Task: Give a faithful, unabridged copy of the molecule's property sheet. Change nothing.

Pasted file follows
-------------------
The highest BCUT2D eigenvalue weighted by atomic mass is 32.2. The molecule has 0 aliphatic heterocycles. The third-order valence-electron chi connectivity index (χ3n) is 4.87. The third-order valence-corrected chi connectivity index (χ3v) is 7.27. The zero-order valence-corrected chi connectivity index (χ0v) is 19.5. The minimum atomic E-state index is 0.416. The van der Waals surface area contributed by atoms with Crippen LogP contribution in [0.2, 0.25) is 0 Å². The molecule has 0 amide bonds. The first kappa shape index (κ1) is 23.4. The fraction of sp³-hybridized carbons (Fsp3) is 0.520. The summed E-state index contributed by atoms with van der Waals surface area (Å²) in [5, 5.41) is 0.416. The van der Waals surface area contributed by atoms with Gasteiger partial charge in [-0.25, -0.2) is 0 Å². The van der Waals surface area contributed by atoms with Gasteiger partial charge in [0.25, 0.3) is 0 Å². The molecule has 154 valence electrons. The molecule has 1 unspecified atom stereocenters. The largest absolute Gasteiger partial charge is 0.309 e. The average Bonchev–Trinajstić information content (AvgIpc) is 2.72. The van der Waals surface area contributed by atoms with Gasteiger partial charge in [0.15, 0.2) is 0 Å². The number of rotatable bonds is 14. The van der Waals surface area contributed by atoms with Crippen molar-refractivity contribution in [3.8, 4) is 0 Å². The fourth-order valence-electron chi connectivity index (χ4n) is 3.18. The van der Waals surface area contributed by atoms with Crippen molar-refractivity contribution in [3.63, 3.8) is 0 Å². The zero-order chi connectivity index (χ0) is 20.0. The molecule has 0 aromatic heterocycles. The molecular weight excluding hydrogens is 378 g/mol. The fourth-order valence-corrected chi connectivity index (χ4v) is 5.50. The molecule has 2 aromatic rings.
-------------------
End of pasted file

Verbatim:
The highest BCUT2D eigenvalue weighted by atomic mass is 32.2. The molecule has 0 aliphatic heterocycles. The third-order valence-electron chi connectivity index (χ3n) is 4.87. The third-order valence-corrected chi connectivity index (χ3v) is 7.27. The zero-order valence-corrected chi connectivity index (χ0v) is 19.5. The minimum atomic E-state index is 0.416. The van der Waals surface area contributed by atoms with Crippen LogP contribution in [0.2, 0.25) is 0 Å². The molecule has 0 amide bonds. The first kappa shape index (κ1) is 23.4. The fraction of sp³-hybridized carbons (Fsp3) is 0.520. The summed E-state index contributed by atoms with van der Waals surface area (Å²) in [5, 5.41) is 0.416. The van der Waals surface area contributed by atoms with Gasteiger partial charge in [-0.25, -0.2) is 0 Å². The van der Waals surface area contributed by atoms with Gasteiger partial charge in [0.25, 0.3) is 0 Å². The molecule has 154 valence electrons. The molecule has 1 unspecified atom stereocenters. The largest absolute Gasteiger partial charge is 0.309 e. The average Bonchev–Trinajstić information content (AvgIpc) is 2.72. The van der Waals surface area contributed by atoms with Gasteiger partial charge in [0.15, 0.2) is 0 Å². The number of rotatable bonds is 14. The van der Waals surface area contributed by atoms with Crippen molar-refractivity contribution in [3.8, 4) is 0 Å². The fourth-order valence-electron chi connectivity index (χ4n) is 3.18. The van der Waals surface area contributed by atoms with Crippen molar-refractivity contribution in [3.63, 3.8) is 0 Å². The zero-order chi connectivity index (χ0) is 20.0. The molecule has 0 aromatic heterocycles. The molecular weight excluding hydrogens is 378 g/mol. The fourth-order valence-corrected chi connectivity index (χ4v) is 5.50. The molecule has 2 aromatic rings.